“I spent 3 years diving into my compost and recycling bins and have been amazed at the richness of subjects I find there.”
“Waste”: from the Latin vastūs, vast, or vastitas, desolation. It’s a word that implies a loss of value, a loss of substance, a loss of integrity. Fortunately, there are artists like Denis Roussel who see through the façade of loss, who find new beauty in the wastes. Check out Roussel’s unique and innovative work at www.denis-roussel.com, and stop by LensCulture to see Roussel’s new “paper negatives” and “food waste” series (pics below)!
For several years, my compost and recycling bins were my muses. Whenever I felt the need to create a photograph, I would rummage through my family’s waste and pick specimens that caught my eye. Through my photographic processes, these remnants of daily life were reborn into remarkable images—a transformation that mirrors the one that occurs naturally through the composting and recycling processes: wasted food scraps become a valuable soil amendment; recycled items are resurrected into usable objects.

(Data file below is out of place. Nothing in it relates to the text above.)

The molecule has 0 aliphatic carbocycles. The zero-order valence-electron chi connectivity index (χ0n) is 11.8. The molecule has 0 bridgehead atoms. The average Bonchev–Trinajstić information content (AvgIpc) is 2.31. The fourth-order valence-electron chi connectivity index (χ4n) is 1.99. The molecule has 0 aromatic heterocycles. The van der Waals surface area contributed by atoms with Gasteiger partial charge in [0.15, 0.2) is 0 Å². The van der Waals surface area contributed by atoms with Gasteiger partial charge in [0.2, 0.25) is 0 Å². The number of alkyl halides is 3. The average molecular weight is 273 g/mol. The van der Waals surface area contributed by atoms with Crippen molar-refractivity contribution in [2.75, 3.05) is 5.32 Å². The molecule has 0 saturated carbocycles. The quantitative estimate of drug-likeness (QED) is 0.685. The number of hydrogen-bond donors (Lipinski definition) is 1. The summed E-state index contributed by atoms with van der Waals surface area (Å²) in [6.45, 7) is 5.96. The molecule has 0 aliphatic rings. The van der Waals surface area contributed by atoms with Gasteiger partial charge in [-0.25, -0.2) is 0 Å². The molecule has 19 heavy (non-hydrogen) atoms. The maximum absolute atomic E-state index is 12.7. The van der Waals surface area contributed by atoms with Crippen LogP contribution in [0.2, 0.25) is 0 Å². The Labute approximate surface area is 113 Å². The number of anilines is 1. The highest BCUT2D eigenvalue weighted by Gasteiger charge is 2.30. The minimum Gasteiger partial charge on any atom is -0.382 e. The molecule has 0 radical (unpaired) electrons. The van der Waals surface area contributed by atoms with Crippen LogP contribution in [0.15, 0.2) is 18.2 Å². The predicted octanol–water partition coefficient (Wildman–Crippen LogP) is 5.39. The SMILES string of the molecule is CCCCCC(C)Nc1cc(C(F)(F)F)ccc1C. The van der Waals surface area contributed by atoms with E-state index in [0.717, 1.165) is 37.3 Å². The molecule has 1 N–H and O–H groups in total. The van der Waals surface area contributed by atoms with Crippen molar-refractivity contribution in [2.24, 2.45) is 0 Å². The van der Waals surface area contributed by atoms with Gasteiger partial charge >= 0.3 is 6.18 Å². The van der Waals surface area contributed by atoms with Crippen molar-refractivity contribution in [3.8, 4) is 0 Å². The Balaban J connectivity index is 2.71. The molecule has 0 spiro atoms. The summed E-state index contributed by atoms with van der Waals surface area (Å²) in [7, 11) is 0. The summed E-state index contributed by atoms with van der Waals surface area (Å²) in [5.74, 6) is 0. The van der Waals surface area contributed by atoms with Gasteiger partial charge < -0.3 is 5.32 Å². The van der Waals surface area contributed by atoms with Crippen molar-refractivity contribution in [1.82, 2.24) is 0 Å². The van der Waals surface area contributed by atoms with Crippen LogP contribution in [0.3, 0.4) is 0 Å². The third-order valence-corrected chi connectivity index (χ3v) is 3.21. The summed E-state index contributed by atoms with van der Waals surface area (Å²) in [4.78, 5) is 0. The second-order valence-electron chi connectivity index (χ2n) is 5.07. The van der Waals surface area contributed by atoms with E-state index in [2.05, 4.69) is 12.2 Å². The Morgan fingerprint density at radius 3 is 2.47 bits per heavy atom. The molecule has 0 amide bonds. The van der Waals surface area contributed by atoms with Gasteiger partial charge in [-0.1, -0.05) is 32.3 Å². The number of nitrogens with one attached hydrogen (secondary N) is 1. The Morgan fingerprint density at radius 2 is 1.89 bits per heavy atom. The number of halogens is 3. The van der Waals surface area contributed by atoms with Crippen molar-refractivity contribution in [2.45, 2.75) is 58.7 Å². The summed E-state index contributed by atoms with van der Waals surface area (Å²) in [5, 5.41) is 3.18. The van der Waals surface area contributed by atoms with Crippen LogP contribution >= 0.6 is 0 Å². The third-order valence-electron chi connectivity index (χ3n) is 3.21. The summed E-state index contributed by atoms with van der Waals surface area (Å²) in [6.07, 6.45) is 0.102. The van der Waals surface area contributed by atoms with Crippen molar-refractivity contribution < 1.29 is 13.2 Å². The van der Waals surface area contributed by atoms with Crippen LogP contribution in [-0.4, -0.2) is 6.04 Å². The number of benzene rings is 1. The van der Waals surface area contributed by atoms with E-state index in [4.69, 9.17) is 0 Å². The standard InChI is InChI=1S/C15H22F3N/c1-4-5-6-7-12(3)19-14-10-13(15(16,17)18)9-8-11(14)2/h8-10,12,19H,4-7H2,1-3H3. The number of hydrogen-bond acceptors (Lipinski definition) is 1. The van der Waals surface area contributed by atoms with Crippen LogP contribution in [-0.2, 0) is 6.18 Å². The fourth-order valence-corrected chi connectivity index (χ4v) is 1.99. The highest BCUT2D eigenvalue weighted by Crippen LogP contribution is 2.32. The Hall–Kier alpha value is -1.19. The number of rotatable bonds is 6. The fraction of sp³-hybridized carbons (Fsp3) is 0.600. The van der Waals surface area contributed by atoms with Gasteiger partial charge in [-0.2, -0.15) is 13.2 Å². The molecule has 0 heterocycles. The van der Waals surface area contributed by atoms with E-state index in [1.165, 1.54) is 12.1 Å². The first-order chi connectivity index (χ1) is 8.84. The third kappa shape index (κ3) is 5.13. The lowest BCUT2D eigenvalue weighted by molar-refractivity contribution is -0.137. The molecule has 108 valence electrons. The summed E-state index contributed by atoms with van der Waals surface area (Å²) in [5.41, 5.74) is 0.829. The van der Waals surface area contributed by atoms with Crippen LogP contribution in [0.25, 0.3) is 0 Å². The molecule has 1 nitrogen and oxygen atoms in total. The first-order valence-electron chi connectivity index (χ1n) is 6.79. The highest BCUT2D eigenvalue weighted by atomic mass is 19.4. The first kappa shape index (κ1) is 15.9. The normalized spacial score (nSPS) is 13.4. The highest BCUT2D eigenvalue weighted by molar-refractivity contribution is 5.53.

I had always wanted to work on an environmentally conscious project, but whenever I started thinking about the issues at hand, I became overwhelmed by the complexity of the problems. How could I explore pollution prevention or remediation, for example, without taking into account economic considerations, inequalities, population growth, consumption, agriculture, etc.? Everything seemed interconnected and I didn’t know where to start.
Then I realized I could focus on simple concrete actions like composting and recycling. They are easy to do, but can have a significant impact on climate change and provide a practical entryway into an environmentally-conscious life.